What passages stood out to you, and why?

Matthew 18


The Greatest in the Kingdom of Heaven

Jesus’ disciples were very human – just like us.  They didn’t understand his real mission and were concerned with their own status and position. 

 1At that time the disciples came to Jesus and asked, “Who is the greatest in the kingdom of heaven?”

 2He called a little child and had him stand among them. 3And he said: “I tell you the truth, unless you change and become like little children, you will never enter the kingdom of heaven. 4Therefore, whoever humbles himself like this child is the greatest in the kingdom of heaven.

Jesus was not saying to think like children.  Christianity is a rational religion and we are taught to love God with our minds, to test things and to renew our minds.  John Wesley, the founder of the Methodist Church, said, “Religion without reason is no religion at all.”

So what was Jesus saying?  The key phrase to me is “whoever humbles himself like this child . . .”  When Jesus said we need to become like children He meant that we needed that kind of humility. 

 5“And whoever welcomes a little child like this in my name welcomes me. 6But if anyone causes one of these little ones who believe in me to sin, it would be better for him to have a large millstone hung around his neck and to be drowned in the depths of the sea.

When is the last time you heard a sermon with verse 6? 

 7“Woe to the world because of the things that cause people to sin! Such things must come, but woe to the man through whom they come! 8If your hand or your foot causes you to sin, cut it off and throw it away. It is better for you to enter life maimed or crippled than to have two hands or two feet and be thrown into eternal fire. 9And if your eye causes you to sin, gouge it out and throw it away. It is better for you to enter life with one eye than to have two eyes and be thrown into the fire of hell.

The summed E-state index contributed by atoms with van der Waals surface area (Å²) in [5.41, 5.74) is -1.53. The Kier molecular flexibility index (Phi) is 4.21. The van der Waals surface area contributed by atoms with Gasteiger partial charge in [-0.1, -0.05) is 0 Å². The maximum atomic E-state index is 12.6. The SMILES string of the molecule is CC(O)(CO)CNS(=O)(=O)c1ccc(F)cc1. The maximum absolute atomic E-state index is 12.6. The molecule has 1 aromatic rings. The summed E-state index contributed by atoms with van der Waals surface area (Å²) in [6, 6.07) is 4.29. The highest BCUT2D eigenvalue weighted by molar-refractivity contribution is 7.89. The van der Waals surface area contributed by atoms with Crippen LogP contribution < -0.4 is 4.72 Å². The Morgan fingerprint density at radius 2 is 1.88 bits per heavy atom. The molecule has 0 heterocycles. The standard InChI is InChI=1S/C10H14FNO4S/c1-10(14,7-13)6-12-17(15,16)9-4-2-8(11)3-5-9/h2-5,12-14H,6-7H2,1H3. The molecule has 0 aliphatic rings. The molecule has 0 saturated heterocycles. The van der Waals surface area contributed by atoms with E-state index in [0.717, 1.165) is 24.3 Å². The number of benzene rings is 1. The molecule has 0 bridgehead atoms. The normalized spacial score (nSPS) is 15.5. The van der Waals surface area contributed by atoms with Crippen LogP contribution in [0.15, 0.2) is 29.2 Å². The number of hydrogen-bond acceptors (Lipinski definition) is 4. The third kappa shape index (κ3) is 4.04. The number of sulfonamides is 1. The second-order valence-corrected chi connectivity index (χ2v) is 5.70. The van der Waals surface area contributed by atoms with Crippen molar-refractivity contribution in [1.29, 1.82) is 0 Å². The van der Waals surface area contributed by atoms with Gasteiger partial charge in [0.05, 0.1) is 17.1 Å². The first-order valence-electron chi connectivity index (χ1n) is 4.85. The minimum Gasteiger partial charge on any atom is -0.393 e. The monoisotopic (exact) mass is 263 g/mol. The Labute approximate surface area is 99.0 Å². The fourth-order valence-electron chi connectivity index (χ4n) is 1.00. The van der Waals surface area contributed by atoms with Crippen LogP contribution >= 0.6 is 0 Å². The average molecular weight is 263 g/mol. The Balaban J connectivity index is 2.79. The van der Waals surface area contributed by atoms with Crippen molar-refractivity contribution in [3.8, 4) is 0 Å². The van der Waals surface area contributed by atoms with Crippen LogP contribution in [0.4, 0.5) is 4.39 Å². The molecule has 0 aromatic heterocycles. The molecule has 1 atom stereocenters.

Some skeptics like to point at verses 8-9 and the fact that we don’t cut out our eyes and cut off our hands.  Interestingly, critics of the Bible sometimes take verses far more literally than any fundamentalist preacher ever did.  Jesus was using hyperbole, or extreme exaggeration, of course.  But his broader point shouldn’t be missed: Sin is very serious, and Hell is real. 

The Parable of the Lost Sheep

 10“See that you do not look down on one of these little ones. For I tell you that their angels in heaven always see the face of my Father in heaven.

 12“What do you think? If a man owns a hundred sheep, and one of them wanders away, will he not leave the ninety-nine on the hills and go to look for the one that wandered off? 13And if he finds it, I tell you the truth, he is happier about that one sheep than about the ninety-nine that did not wander off. 14In the same way your Father in heaven is not willing that any of these little ones should be lost.

Shepherds were on the lowest rung of society in that culture, yet they would still look after their sheep with care.  How much more so will God go looking for you.  There is a fancy church phrase called “prevenient grace,” which in short means that God is chasing you with his grace.  You just need to turn around.